When I was in 5th grade, I memorized a long list of prepositions that I can still remember 35 years later. I can’t say it really served a purpose but it’s still a fun list to rattle off now and then. Today we are exploring books that help us teach about positional words.
What are Positional Words/Prepositions
A preposition gives information about a position or other relation. It builds a connection between something else.
The doughnut is on the table.
I hid behind the bush.
In our teaching, we use positional words to describe relationships in math and also reading, writing, speaking, and listening.
Describe objects in the environment using names of shapes, and describe the relative positions of these objects using terms such as above, below, beside, in front of, behind, and next to.
Use the most frequently occurring prepositions (e.g., to, from, in, out, on, off, for, of, by, with).
Books About Positional Words
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Cat Up, Cat Down by Catherine Hnatov uses felines to illustrate up and down, near and far, and other spatial relations. And, it’s a board book so it is nice and durable.
Now, let’s add a dog to our cat and explore the word between in In-Between Things by Priscilla Tey.
A Parade of Elephants by Kevin Henkes is full of colorful elephants on parade. As they move around they go up, down, over, and under.
Out! by Arree Chung is a super funny story that requires children to pay attention to the illustrations even more than the text.
A little boy needs his bear. Can you spot the bear? Try it out in Where is Bear? by Jonathan Bentley. And, get ready for a surprise ending. This is such a fun read-aloud for circle time.
Let’s keep going with bears. In Where, Oh Where, Is Baby Bear? by Ashley Wolff we get to find Baby Bear as he explores his nighttime surroundings. His mama finds him behind the waterfall, inside the mossy long, and other fun places.
Up, Down and Around by Katherine Ayres is a rhythmic story about the different plants that grow underground, above ground, and all around. Not only do kids learn about the directional words but they get a great science lesson too. Perfect for working on the words up, down, and around.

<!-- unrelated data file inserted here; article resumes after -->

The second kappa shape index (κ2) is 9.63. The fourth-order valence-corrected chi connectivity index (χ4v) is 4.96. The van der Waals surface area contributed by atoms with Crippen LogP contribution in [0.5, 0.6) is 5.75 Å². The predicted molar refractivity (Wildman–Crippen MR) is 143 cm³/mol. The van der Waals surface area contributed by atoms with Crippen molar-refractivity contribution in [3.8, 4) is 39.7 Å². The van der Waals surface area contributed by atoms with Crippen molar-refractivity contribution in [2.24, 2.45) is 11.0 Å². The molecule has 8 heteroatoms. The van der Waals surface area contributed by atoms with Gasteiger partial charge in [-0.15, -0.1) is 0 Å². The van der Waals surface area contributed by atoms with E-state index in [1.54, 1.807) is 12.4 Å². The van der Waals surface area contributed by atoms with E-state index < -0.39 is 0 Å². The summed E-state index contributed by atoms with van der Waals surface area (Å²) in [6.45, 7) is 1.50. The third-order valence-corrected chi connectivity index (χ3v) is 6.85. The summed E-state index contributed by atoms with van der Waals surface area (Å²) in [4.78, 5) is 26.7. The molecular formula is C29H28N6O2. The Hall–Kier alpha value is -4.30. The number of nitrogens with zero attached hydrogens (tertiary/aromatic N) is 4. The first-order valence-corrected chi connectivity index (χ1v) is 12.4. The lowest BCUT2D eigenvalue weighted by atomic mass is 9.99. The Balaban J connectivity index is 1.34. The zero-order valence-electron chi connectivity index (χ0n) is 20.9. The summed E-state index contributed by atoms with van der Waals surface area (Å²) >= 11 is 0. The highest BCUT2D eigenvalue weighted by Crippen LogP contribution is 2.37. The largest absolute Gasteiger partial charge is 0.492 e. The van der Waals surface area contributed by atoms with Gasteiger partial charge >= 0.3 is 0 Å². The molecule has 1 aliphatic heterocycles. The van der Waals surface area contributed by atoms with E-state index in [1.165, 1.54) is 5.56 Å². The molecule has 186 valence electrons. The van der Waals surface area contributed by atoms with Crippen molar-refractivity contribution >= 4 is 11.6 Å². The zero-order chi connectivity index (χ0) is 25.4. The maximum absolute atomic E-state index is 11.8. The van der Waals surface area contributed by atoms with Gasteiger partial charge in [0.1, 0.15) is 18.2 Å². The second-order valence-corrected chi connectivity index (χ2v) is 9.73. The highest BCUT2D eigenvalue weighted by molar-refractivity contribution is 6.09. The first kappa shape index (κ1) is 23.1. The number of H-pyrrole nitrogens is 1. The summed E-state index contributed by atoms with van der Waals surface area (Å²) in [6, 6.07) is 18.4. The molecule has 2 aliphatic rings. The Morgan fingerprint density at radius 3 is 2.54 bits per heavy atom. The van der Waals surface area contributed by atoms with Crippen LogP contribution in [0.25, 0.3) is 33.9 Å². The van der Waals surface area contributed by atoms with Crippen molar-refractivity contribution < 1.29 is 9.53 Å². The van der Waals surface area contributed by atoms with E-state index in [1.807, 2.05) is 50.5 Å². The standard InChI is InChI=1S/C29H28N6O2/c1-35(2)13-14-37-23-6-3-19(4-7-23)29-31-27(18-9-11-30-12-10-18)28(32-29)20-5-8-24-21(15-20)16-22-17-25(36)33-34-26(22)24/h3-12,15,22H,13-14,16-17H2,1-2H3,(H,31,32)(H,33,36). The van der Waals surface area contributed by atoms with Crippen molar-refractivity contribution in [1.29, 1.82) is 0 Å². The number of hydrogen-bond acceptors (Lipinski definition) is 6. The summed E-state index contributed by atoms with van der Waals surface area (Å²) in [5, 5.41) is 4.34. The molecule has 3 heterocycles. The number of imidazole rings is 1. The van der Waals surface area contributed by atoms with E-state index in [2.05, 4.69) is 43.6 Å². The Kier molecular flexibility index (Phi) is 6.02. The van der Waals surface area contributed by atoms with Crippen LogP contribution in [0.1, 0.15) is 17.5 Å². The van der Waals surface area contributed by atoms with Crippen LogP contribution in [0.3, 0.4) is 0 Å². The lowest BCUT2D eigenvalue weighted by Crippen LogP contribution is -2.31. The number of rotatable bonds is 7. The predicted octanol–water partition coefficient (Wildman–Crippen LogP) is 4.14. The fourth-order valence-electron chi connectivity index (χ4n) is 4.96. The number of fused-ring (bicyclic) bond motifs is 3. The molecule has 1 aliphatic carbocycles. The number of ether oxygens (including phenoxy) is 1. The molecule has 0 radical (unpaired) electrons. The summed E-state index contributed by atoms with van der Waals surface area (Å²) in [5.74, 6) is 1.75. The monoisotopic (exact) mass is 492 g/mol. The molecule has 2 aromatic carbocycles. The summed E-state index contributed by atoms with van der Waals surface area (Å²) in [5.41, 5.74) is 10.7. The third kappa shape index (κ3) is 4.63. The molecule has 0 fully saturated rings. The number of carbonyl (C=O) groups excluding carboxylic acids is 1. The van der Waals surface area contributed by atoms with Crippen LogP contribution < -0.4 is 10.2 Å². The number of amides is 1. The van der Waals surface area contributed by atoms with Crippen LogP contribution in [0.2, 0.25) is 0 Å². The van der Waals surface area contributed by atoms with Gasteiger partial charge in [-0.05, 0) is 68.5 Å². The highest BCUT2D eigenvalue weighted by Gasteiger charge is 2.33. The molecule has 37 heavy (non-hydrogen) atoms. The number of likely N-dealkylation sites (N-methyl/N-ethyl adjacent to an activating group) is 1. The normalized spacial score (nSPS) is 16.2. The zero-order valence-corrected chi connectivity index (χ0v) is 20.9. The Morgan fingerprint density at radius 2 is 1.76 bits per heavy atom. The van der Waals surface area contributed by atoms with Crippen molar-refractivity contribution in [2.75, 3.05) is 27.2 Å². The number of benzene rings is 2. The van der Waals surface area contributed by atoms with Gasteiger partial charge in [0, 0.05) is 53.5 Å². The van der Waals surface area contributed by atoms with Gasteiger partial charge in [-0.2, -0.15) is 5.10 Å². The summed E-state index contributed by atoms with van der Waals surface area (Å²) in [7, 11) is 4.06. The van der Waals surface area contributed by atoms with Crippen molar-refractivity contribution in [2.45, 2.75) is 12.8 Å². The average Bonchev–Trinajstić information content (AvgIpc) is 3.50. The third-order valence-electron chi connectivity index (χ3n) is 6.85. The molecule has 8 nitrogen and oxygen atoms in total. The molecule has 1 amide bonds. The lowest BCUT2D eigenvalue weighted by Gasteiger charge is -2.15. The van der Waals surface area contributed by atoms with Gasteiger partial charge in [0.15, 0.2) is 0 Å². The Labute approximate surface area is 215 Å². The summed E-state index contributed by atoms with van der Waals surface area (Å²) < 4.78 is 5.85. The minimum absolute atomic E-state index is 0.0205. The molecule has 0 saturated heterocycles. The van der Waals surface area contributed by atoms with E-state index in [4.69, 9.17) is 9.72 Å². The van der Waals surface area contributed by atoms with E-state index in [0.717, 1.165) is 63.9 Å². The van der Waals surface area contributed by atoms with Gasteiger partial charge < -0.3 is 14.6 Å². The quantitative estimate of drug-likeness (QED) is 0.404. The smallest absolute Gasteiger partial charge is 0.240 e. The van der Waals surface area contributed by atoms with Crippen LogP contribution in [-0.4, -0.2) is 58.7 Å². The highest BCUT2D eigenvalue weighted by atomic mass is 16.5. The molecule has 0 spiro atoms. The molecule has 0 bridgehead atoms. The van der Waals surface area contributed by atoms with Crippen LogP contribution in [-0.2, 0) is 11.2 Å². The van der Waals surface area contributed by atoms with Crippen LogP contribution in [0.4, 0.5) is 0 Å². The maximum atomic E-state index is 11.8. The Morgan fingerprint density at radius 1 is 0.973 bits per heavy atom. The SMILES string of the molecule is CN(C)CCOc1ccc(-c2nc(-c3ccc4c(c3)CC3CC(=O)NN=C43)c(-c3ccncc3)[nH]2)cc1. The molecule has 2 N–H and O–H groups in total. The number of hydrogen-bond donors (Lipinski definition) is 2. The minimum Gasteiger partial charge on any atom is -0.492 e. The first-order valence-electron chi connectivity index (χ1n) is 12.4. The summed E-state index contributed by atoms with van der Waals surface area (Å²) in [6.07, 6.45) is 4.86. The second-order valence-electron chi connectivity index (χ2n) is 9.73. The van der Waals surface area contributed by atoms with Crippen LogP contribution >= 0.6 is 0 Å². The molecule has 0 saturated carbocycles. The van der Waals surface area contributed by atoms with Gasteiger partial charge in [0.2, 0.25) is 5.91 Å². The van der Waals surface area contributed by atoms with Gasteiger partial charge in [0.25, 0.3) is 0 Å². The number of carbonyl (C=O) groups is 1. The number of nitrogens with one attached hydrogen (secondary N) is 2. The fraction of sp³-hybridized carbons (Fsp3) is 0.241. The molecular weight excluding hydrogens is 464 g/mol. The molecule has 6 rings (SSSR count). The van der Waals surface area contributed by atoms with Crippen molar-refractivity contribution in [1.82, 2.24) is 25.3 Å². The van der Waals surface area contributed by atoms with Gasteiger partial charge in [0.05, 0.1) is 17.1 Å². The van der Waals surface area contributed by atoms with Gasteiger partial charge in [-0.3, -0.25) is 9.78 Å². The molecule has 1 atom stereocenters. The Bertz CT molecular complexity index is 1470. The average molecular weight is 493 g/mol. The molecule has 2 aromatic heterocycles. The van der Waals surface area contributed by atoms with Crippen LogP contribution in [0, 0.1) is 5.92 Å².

Children will definitely understand the concept of in and out in In by Nikki McClure. Interestingly, there is an added layer of learning all about owls too. It’s a little extra bonus.
Shake to the left. Shake to the right. Shake, shake, shake in Shake the Tree. This interactive book encourages children to participate in the story.
There’s a Mouse About the House! practices through on each page because the kids get to take a small moveable mouse through each page. Plus, the kids work on left to right progression. This is one that the kids will want to interact with during the read-aloud.
Leave the city and head into the mountains for a camping trip in Into the Outdoors by Susan Gal. In the process, you’ll learn lots of positional words.
A little girl has a busy day traveling to and from school in Out the Doorby Christy Hale. Simple text, beautiful illustrations, and lots of positional words to practice. This would be a fun one for children to tell step by step directions of how they get to school too.
Rosie’s Walk by Pat Hutchins is probably the classic positional word book on this list. It’s been around for a while and it is still a great pick to use when teaching about positional words. Plus, it’s fun to watch all the missteps the fox has in the story. And, we even have some printable positional word activities to go with the story.—>See the Rosie’s Walk Activities
Printable Positional Word Book List
Grab a printable list of the books above. It’s great for taking to the library or keeping with your lesson plans.